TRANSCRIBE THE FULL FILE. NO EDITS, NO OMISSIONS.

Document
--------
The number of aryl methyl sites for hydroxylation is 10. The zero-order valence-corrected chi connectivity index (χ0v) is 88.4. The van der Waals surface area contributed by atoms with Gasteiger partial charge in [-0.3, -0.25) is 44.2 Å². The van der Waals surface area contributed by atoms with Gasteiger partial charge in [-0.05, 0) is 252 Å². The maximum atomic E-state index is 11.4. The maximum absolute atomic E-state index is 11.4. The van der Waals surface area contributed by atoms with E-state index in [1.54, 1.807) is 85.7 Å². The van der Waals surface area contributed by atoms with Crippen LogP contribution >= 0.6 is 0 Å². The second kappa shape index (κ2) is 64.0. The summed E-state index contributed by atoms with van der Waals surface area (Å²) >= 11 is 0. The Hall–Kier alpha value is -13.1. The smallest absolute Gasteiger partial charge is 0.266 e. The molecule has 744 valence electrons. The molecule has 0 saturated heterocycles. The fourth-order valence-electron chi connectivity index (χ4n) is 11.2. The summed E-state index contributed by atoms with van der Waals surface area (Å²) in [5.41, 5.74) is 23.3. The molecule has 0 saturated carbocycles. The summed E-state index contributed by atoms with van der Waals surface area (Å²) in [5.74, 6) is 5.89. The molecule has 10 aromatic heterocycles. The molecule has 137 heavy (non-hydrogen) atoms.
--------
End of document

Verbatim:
The number of aryl methyl sites for hydroxylation is 10. The zero-order valence-corrected chi connectivity index (χ0v) is 88.4. The van der Waals surface area contributed by atoms with Gasteiger partial charge in [-0.3, -0.25) is 44.2 Å². The van der Waals surface area contributed by atoms with Gasteiger partial charge in [-0.05, 0) is 252 Å². The maximum atomic E-state index is 11.4. The maximum absolute atomic E-state index is 11.4. The van der Waals surface area contributed by atoms with E-state index in [1.54, 1.807) is 85.7 Å². The van der Waals surface area contributed by atoms with Crippen LogP contribution >= 0.6 is 0 Å². The second kappa shape index (κ2) is 64.0. The summed E-state index contributed by atoms with van der Waals surface area (Å²) >= 11 is 0. The Hall–Kier alpha value is -13.1. The smallest absolute Gasteiger partial charge is 0.266 e. The molecule has 744 valence electrons. The molecule has 0 saturated heterocycles. The fourth-order valence-electron chi connectivity index (χ4n) is 11.2. The summed E-state index contributed by atoms with van der Waals surface area (Å²) in [5.41, 5.74) is 23.3. The molecule has 0 saturated carbocycles. The summed E-state index contributed by atoms with van der Waals surface area (Å²) in [5.74, 6) is 5.89. The molecule has 10 aromatic heterocycles. The molecule has 137 heavy (non-hydrogen) atoms.